KOC UNIVERSITY, FALL 2011, MATH 554 MANIFOLDS, MIDTERM 2 ¸ DECEMBER 6, INSTRUCTOR: BURAK OZBAGCI, 120 Minutes Solutions

by Sumeyra Sakallı ¨

PROBLEM 1 (20 points): Prove or disprove: If F : M → N is a smooth map, c ∈ N , and F −1 (c) is an embedded submanifold of M whose codimension is equal to the dimension of N , then c is a regular value of F . Solution: Consider the smooth map F : R2 → R such that F (x, y) = x3 − y 3 . Then F −1 (0) is the line x = y which is an embedded submanifold of R2 . But, 0 is not a regular value of F , since (0, 0) ∈ F −1 (0) and rank of F∗ which can be represented by the matrix [3x2 − 3y 2 ] is equal to 0 at the point (0, 0) ∈ R2 . Hence F∗ is not surjective implying that (0, 0) is critical point and that 0 is not a regular value. PROBLEM 2 (20 points): a) Prove that a submersion π : M → N is an open map. b) Let P be a smooth compact manifold. Show that there is no submersion F : P → Rk for any k > 0. Solution: a) Let q ∈ π(W ) and p ∈ π −1 (q). Since π has constant rank n = dim N , there exist smooth coordinates (x1 , ..., xm ) centered at p and (y1 , ..., yn ) centered at q in which π has coordinate representation: π(x1 , ..., xm ) = (x1 , ..., xn ). Now, for ε > 0, consider an open neighborhood Cε = {x : |xi | < ε, i = 1, ..., m} of p. Then π(Cε ) = {y : |yi | < ε, i = 1, ..., n} is also open and contains q. This implies that π is open map. b) Suppose that F : P → Rk is submersion for some k > 0. Since F is open map by a), F (P ) is open in Rk . Furthermore, as a continuous image of compact space P , F (P ) is compact in Rk . Therefore we get that F (P ) is both open and closed in Rk . However, Rk is connected and F (P ) = ∅ so we must have F (P ) = Rk . This gives a contradiction as F (P ) is compact, but Rk is not. Hence we conclude that there is no such submersion. PROBLEM 3 (20 points): Let M be a nonempty smooth manifold of dimension n ≥ 1. Show that the space of all smooth vector fields on M is infinite-dimensional. Solution: Take m distinct points p1 , ..., pm in M . Then there exist m mutually disjoint open sets U1 , . . . , Um in M such that pi ∈ Ui . Now, for each pi , take a nonzero vector Xi ∈ Tpi M . This vector can be extended to a smooth vector field Xi on M whose support is contained in Ui using a smooth bump function ψi on M such that ψi (pi ) = 1 and supp ψi ⊂ Ui . We claim that the smooth vector fields {X1 , . . . , Xm } are linearly independent on M . Assume that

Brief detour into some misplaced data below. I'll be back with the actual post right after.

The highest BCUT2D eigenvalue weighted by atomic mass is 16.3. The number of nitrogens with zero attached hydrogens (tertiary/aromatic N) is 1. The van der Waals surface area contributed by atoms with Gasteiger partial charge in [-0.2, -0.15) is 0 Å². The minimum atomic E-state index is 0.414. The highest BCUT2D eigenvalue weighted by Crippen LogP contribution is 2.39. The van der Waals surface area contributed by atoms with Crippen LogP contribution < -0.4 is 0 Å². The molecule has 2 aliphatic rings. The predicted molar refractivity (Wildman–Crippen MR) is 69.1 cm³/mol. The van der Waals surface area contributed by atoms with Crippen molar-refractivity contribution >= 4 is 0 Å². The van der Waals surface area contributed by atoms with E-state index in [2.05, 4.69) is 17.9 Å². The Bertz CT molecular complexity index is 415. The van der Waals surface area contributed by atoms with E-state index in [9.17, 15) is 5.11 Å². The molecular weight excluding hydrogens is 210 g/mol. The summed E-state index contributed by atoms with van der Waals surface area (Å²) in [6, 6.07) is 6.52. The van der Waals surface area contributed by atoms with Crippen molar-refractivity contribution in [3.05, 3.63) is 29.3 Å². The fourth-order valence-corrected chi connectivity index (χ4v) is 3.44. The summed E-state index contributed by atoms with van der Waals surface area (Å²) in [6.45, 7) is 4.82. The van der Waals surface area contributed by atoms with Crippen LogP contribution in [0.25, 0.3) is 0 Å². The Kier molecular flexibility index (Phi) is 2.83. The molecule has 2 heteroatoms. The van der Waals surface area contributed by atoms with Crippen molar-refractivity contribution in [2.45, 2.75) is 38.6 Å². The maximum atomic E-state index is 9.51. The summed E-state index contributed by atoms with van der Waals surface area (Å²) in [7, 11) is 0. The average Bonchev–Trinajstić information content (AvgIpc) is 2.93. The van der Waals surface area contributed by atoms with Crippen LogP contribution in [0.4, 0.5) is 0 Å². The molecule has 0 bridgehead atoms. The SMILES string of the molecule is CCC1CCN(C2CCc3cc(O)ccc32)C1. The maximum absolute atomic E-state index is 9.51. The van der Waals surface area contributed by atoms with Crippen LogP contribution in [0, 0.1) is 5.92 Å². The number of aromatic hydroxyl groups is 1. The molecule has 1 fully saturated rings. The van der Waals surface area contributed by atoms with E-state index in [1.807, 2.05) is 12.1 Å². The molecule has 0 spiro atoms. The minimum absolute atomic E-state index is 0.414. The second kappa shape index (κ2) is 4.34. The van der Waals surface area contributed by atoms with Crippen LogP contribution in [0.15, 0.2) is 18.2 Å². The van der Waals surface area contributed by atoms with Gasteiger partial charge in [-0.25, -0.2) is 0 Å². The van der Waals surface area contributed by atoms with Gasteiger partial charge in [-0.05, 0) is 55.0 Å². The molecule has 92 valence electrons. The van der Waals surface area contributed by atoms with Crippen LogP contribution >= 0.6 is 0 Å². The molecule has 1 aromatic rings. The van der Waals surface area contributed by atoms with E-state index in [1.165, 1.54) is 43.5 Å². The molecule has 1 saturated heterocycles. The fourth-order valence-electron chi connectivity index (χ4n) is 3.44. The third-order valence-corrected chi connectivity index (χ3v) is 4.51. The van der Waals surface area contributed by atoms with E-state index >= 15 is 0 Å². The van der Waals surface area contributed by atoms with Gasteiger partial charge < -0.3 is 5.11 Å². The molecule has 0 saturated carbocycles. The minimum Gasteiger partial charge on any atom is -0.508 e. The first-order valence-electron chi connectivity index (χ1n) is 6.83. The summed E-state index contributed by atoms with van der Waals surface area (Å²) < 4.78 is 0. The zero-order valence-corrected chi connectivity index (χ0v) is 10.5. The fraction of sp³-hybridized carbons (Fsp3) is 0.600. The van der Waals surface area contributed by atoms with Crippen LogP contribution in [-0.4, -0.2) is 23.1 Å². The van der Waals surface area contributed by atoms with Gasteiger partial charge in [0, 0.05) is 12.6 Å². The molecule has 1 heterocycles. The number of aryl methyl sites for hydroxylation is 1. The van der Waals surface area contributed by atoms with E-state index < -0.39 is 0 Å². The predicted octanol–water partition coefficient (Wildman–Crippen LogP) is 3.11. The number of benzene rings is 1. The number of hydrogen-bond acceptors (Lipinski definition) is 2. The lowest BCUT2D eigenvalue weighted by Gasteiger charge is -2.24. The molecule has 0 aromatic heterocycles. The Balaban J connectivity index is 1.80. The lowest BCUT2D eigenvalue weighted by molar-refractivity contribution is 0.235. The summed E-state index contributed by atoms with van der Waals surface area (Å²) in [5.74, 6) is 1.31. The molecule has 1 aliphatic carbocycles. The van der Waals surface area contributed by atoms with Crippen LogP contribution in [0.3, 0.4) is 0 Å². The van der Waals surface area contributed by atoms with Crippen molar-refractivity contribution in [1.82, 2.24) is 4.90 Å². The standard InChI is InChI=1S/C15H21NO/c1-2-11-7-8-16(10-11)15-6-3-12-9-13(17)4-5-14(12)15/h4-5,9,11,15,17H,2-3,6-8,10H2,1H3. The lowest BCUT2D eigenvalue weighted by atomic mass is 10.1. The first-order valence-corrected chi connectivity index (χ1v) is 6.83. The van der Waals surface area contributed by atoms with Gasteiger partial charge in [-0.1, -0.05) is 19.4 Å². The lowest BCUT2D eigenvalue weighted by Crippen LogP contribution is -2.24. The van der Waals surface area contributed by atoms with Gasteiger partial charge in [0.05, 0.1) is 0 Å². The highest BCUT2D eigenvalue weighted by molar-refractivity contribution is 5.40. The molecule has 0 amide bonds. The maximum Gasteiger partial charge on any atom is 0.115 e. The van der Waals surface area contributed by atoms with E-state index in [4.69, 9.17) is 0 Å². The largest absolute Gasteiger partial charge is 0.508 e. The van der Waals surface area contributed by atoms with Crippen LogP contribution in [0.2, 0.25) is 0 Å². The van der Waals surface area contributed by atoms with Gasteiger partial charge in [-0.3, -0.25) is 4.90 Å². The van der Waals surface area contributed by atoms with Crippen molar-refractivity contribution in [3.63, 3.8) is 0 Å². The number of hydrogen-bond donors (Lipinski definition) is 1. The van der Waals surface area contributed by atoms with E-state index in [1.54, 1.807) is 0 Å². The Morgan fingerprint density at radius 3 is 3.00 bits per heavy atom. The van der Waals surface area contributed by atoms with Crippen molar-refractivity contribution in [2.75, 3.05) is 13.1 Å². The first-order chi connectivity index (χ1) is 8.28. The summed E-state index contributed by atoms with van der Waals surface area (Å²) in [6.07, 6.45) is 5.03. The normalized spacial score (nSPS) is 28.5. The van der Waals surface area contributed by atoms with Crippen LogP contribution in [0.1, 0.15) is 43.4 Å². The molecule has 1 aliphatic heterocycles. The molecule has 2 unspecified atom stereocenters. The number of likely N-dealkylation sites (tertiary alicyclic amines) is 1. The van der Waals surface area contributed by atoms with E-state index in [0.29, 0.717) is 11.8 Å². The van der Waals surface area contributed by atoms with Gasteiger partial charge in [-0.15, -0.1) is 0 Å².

n

X=
i=1

ci X i = 0

for some real numbers c1 , ..., cm . Then Xpj = n ci Xi |pj = cj Xj = 0 and hence cj = 0 for any 1 ≤ j ≤ m. Since m i=1 was arbitrary this proves that the space of all smooth vector fields on M is infinite-dimensional.

1

2

PROBLEM 4 (20 points): Prove that S 3 is parallelizable. Solution: To show that S 3 is parallelizable, we will find a smooth global frame for T S 3 . Consider the following smooth vector fields on R4 : X = x2 ∂ ∂ ∂ ∂ − x1 + x4 − x3 ∂x1 ∂x2 ∂x3 ∂x4 ∂ ∂ ∂ ∂ − x4 − x1 + x2 ∂x1 ∂x2 ∂x3 ∂x4 ∂ ∂ ∂ ∂ + x3 − x2 − x1 ∂x1 ∂x2 ∂x3 ∂x4
4

Y = x3

Z = x4

Let φ : R4 → R be the function defined by φ(x1 , x2 , x3 , x4 ) = i=1 x2 . Then φ−1 (1) = S 3 , and thus φ is a global defining i map for S 3 . Therefore, for any p ∈ S 3 , Tp S 3 = ker φ∗ , where φ∗ is represented by the matrix [2x1 2x2 2x3 2x4 ]. One can easily verify that Xi ∈ ker φ∗ , which implies that X, Y and Z are tangent to the unit sphere S 3 in R4 . Moreover, since we have < Xp , Yp >=< Xp , Zp >=< Yp , Zp >= 0 with respect to the standard Euclidean metric induced from R4 , the vectors {Xp , Yp , Zp } are linearly independent on Tp S 3 for each p ∈ S 3 . Problem 5 (20 points): Let F : M → N be a diffeomorphism. Show that F ∗ : T ∗ N → T ∗ M is a smooth bundle map. Solution: Let q ∈ N , and let F −1 (q) = p. For a smooth covector field w on N , F ∗ w is a smooth covector field on M which is defined as (F ∗ w)p = F ∗ (wq ). Hence πM (F ∗ (ωq )) = p = F −1 (πN (ωq )), which implies that the diagram below commutes, i.e., F ∗ covers the diffeomorphism F −1 .
F∗ T ∗N T ∗M

πN F −1 N M

πM

F IGURE 1.
∗ ∗ Moreover, the restriction of F ∗ to each fiber is linear. Indeed, F ∗ : Tq N → Tp M is dual to the pushforward map F∗ : ∗ ∗ ∗ Tp M → Tq N . Finally we need to show that F : T N → T M is a smooth map between smooth manifolds. Suppose that T ∗ M has smooth local coordinates (xi , ξi ) and T ∗ N has smooth local coordinates (yj , ηj ). Then the coordinate representation of F ∗ from Rn × Rn → Rn × Rn can be given as follows: (ψ −1 ◦ F −1 ◦ ϕ , (F∗ )T ), where ϕ = (xi ) and ψ = (yj ). This proves that F ∗ is smooth since ψ −1 ◦ F −1 ◦ ϕ : Rn → Rn is the coordinate representation of the smooth map F −1 and (F∗ )T : Rn → Rn is linear and hence smooth.